Politics Foreign Affairs Culture Fellows Program

WaPo Attacks Homeschooling

State of the Union: The Washington Post takes aim at conservative Christian homeschoolers.

(Fabio Principe/Shutterstock)

There was a piece in the Washington Post this morning about a non-profit group pushing for more stringent regulations on homeschooling parents, and a group of adults homeschooled as children who regret their experiences.

The purpose of a piece like this—there are countless adults who could point to negative experiences they've had at public schools—is to undermine homeschooling, which is a threat to progressives' ability to transmit their values to young people and create fissures between children and their supposedly hidebound parents.


I am always amazed in pieces like this by reporters' contempt for and caricaturish views of conservative Christianity. This author thinks conservative Christians view homeschooling as "a tool for binding children to fundamentalist beliefs they felt were threatened by exposure to other points of view." That's not quite right. Public schools aren't the Agora. They're often staffed by people indifferent or actively hostile to Christian moral teaching. They're not allowed to teach the Bible. Christian parents might well want to prevent their impressionable children from being exposed to educators who hate their faith and to exempt them from an environment that is officially secular.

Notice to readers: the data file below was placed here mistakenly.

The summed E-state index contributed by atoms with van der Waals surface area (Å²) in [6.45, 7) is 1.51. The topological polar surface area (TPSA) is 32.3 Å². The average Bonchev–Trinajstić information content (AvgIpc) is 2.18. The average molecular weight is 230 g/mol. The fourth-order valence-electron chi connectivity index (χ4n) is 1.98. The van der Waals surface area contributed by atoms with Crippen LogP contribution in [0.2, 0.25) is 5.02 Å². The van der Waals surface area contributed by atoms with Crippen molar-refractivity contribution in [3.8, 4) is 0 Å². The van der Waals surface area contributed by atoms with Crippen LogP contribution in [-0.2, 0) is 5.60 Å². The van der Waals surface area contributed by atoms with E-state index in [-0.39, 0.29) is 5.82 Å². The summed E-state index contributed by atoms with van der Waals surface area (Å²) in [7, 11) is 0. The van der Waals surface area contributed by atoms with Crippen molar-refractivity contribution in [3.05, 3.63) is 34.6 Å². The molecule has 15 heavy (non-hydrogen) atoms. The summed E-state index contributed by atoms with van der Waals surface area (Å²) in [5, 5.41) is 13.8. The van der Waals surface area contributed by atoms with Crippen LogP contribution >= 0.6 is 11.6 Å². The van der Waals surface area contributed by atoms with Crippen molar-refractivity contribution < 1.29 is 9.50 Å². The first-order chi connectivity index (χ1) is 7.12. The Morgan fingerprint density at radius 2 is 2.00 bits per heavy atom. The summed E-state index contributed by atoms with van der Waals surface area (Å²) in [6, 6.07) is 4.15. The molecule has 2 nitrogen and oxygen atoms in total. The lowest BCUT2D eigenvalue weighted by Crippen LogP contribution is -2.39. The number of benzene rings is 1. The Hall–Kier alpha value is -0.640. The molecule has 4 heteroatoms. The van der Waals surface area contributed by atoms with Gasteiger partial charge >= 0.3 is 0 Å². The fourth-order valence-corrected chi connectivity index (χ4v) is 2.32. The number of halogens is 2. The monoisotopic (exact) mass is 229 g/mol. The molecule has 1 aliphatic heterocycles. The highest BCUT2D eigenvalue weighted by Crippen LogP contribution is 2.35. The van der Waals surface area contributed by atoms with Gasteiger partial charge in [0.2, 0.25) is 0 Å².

When Harvard's Elizabeth Bartholet proposed a "presumptive ban on homeschooling" in 2020, she emphasized that, in her proposed system, “religious or philosophical convictions [would] not [be] valid reasons for homeschooling." Children homeschooled for such reasons, she said, would have been deprived of their “right to participate meaningfully in society with appreciation of societal values.” Your "religious or philosophical convictions," on this view, don't trump your child's right to read homosexual erotica in the middle school library. And pieces like the one in the Post this morning are designed to reinforce that principle.